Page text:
Nissan Motor Co. plans to file suit against former Chairman Carlos Ghosn to claim damages stemming from his alleged misconduct, according to sources.
Through in-house investigations, Nissan has found several cases of Ghosn and his aides allegedly spending corporate funds for private purposes. The automaker is looking to pursue a civil suit to resolve the damages based on Ghosn’s civil liability in the case.
According to the sources, Nissan subsidiary Zi-A Capital BV was established in 2010 in the Netherlands for the purpose of investing in promising start-ups. Allegedly, it was instead used to unofficially pay Ghosn and his aides for actions such as purchasing houses for Ghosn and his family.
The subsidiary purchased Ghosn’s Rio de Janeiro home from his acquaintance for about $5.8 million (about ¥630 million) including the costs for silver art objects. It also paid about $17 million (about ¥1.85 billion) for renovations to Ghosn’s Beirut home and the restoration of a chandelier there.
In 2003, Nissan formed an advisory contract with Ghosn’s sister in the name of donation activities in the world. However, the automaker has been unable to find any evidence of activities she has performed. Even so, the automaker paid her about $755,000 (about ¥82 million) between 2003 and 2016 as her remuneration.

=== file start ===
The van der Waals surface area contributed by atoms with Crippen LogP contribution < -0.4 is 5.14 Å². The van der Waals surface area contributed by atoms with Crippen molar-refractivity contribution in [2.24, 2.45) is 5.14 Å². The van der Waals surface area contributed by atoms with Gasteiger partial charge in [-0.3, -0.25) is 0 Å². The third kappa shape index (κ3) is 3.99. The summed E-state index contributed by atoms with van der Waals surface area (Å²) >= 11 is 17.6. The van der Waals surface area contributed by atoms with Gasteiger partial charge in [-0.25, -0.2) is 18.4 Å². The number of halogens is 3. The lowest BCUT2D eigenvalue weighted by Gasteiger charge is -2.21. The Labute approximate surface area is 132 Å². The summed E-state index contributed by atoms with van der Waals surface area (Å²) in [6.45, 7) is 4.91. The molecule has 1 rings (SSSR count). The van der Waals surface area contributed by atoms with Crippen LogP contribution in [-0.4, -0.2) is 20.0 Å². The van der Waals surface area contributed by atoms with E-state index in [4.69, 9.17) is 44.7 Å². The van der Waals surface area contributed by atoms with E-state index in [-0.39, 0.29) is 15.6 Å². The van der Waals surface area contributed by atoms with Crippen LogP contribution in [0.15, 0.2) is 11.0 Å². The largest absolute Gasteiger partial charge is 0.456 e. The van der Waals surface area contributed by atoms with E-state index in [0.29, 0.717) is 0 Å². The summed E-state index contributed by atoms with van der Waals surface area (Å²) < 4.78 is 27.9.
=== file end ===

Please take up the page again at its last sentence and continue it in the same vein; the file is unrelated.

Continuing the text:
Nissan deems that the above factors are the personal use of company funds.
It was also found that an intra-office email was allegedly sent to staff at Nissan’s secretarial room on the occasion of Zi-A’s establishment stating that remuneration be paid from Zi-A to “CG” (Carlos Ghosn) and others without informing the Nissan human resources department.
This alleged email was sent the day before Nissan’s Oct. 21, 2010, management meeting where the establishment of Zi-A was decided. The email also allegedly mentioned that the new company will be Nissan’s unconsolidated subsidiary so that it would not need to disclose Zi-A’s financial details, so as to avoid audits from the auditor.
The email also allegedly said that remuneration be paid to other Nissan executives, including former Representative Director Greg Kelly, who has also been indicted on charges of violating the Financial Instruments and Exchange Law